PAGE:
Yes, this DVD is just a copy of the original video. No, it's not in Dolby 5.1. Yes, there is some hiss and the sound quality is about right for 1977. No, it hasn't been "cleaned up" or restored (as far as I can tell) and no, there aren't any of the "extras" that we have all become accustomed to on DVD.
Five minutes into watching this, you won't care.
There are musicians. Then there are great musicians. And every so often in human history, someone comes along who seems to have a line into the mystery and majesty of the universe as expressed through music. Martha Argerich has (many) moments in this performance where she seems to be animated by the conductor of heaven's own choir, where it seems as if she has ceased to exist as a human being, and is simply a direct conduit for the divine.
Any fan of great classical music will enjoy this DVD. One kind of fan in particular, however, will find it compelling to the point of near-hypnosis. If you have spent twenty or thirty years battling with the piano, struggling with your own limits as a pianist, trying to come to grips with the subtlety of Schumann, the intricacy of Bach or the majesty of Beethoven, this DVD will both inspire you, and drive you to despair.
The average pianist is like someone who, over decades, has constructed a home-built airplane. They sit down at the keyboard, spin the propeller, and the whole contraption lurches into the air and moves about the sky with more or less grace depending on what kind of day the pianist is having. The return to earth is always something of a relief, and if the little plane is still in one piece, the pianist counts the flight a success.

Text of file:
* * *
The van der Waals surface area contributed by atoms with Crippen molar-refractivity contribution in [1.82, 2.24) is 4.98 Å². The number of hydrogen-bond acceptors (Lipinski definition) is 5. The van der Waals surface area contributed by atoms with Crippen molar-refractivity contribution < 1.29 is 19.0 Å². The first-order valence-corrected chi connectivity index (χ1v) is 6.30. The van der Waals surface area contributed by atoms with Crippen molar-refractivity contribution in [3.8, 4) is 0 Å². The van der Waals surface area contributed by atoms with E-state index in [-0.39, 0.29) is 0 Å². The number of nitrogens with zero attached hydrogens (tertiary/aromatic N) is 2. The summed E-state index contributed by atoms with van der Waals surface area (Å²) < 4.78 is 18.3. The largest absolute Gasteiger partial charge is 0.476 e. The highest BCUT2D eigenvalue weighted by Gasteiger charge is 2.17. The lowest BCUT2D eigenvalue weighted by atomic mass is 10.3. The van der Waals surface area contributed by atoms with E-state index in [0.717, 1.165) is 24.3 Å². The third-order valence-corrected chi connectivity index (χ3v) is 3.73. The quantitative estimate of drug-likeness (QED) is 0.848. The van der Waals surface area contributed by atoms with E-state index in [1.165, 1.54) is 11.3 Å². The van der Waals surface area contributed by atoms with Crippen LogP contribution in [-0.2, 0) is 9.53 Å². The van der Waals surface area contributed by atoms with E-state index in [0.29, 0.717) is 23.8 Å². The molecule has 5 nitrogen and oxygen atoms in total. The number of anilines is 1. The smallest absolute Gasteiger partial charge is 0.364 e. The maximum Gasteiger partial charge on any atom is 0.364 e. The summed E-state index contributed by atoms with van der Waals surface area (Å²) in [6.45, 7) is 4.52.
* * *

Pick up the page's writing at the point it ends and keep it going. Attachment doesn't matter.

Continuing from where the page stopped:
Now imagine the little plane has been tucked away in the hangar, and the pilot is walking home in the last rays of evening twilight. A motion catches his eye, and he stops to watch the woodland birds flying in, out, above and below the trees. They dart, flit and zoom in the still evening air, landing on branches or missing them by a hairsbreadth, chasing and catching bugs in mid-air, turning and diving and folding and spreading their wings so quickly the mind almost can't follow them. Theirs is a mastery of flight beyond all effort, beyond all conscious thought, into a place where movement and motion become one with the divine perfection that continually eludes (almost) all of us all our lives.
Martha Argerich is one of those woodland birds; if you want to see her fly, this DVD is a perfect place to start.